I should emphasize, therefore, that my contribution is written in what I take to be the spirit in which Harrison wrote The Challenge of Man’s Future—that is, the conviction that it is necessary to dwell on the perils in order to stimulate timely action to avoid or minimize them….To put too much emphasis on the correctness or incorrectness of particular predictions, however, is to miss the main point of writing usefully about the future. The idea is not to be “right,” but to illuminate the possibilities in a way that both stimulates sensible debate about the sort of future we want and facilitates sound decisions about getting from here to there. This philosophy has informed Harrison Brown’s writing about the human future throughout the four decades in which he has been doing it. Our understanding of the dimensions of the human predicament—and of what might be done to alleviate it—is much the better for his effort….The mid-twentieth-century revival of Malthus’s insight that no combination of good technology and good management can cope with unlimited population growth on a finite planet (a revival to which Harrison Brown’s 1954 book, The Challenge of Man’s Future, was the most eloquent and comprehensive contribution) is more relevant in the 1980s than ever….In the spirit in which Harrison Brown wrote The Challenge of Man’s Future some thirty years ago, this chapter has been written as a contribution to the continuing effort to help create that consensus.
The first paragraph of this long quote confirms what some of Holdren’s defenders claimed about his statements in Ecoscience — namely that Holdren proposes extreme measures simply as scare tactics. When he says “it is necessary to dwell on the perils in order to stimulate timely action,” it’s his way of saying that we should terrify the populace into going along with his proposals by painting a dire picture of what the alternatives might be. (Global warming, anyone?)I found the next paragraph particularly amusing, especially his claim that it’s not important to make accurate predictions about the future, but simply to make any predictions at all — the wilder, the better, apparently — to “stimulate debate.” (Global warming, anyone?)And the rest of the quote is the by-now-familiar groveling by Holdren at the altar of Brown.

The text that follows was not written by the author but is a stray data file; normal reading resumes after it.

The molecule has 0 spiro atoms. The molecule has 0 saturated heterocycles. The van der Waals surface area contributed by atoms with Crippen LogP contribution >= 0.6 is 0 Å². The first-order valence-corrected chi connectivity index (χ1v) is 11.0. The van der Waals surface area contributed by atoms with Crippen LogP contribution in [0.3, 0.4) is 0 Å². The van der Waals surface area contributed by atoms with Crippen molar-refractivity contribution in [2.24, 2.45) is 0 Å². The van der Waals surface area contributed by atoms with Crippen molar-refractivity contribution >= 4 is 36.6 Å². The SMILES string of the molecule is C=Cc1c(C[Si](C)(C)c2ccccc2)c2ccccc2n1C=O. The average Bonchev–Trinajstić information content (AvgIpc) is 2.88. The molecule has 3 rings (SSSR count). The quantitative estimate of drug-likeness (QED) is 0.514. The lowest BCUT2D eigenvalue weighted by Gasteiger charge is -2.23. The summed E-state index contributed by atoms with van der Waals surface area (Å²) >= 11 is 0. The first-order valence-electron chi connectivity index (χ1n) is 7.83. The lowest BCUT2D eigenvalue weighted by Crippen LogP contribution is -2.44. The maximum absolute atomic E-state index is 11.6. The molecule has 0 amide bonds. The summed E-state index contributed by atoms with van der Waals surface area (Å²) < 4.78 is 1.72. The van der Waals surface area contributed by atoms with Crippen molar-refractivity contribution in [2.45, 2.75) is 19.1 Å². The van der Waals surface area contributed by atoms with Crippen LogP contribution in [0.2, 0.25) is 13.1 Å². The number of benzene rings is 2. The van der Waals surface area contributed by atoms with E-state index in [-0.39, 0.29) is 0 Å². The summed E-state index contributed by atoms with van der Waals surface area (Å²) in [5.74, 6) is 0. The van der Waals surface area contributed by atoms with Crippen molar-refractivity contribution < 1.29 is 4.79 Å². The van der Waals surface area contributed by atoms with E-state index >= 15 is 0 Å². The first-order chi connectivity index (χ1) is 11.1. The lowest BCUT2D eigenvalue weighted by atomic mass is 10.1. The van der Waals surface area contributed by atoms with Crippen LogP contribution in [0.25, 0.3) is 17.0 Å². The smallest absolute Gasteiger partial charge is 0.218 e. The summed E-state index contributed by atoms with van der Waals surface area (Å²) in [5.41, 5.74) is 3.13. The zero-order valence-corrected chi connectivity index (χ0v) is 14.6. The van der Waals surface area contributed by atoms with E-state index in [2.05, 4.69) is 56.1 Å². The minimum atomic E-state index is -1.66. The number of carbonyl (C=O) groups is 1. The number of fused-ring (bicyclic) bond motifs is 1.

Will Letterman crack jokes with Dr. Holdren about “de-development?”
Yep. Late Night With The Population Control Freak and the Perv.
Should be riveting television.
I am again reprinting what I reported last month on Holdren and Brown as a reminder of what the science czar refuses to talk about:
Well, I have indeed read one of Holdren’s recent works that reveals his clingy reverence for, and allegiance to, the gurus of population control authoritarianism. He’s just gotten smarter about cloaking it behind global warming hysteria. In 2007, he addressed the American Association for the Advancement of Science conference. Holdren served as AAAS president; the organization posted his full powerpoint presentation (you can download the whole thing here.)Take a gander at the opening slide that set the tone for his entire speech. Holdren admitted that his “preoccupation” with apocalyptic matters such as “the rates at which people breed” is a lifelong obsession inspired by scientist Harrison Brown:
Who is Harrison Brown? And what’s in “The Challenge of Man’s Future?” Holdren’s hero was a “distinguished member” of the International Eugenics Society. And, lo and behold, Harrison Brown advocated the same population control-freak measures Holdren put forth in Ecoscience.Surprise: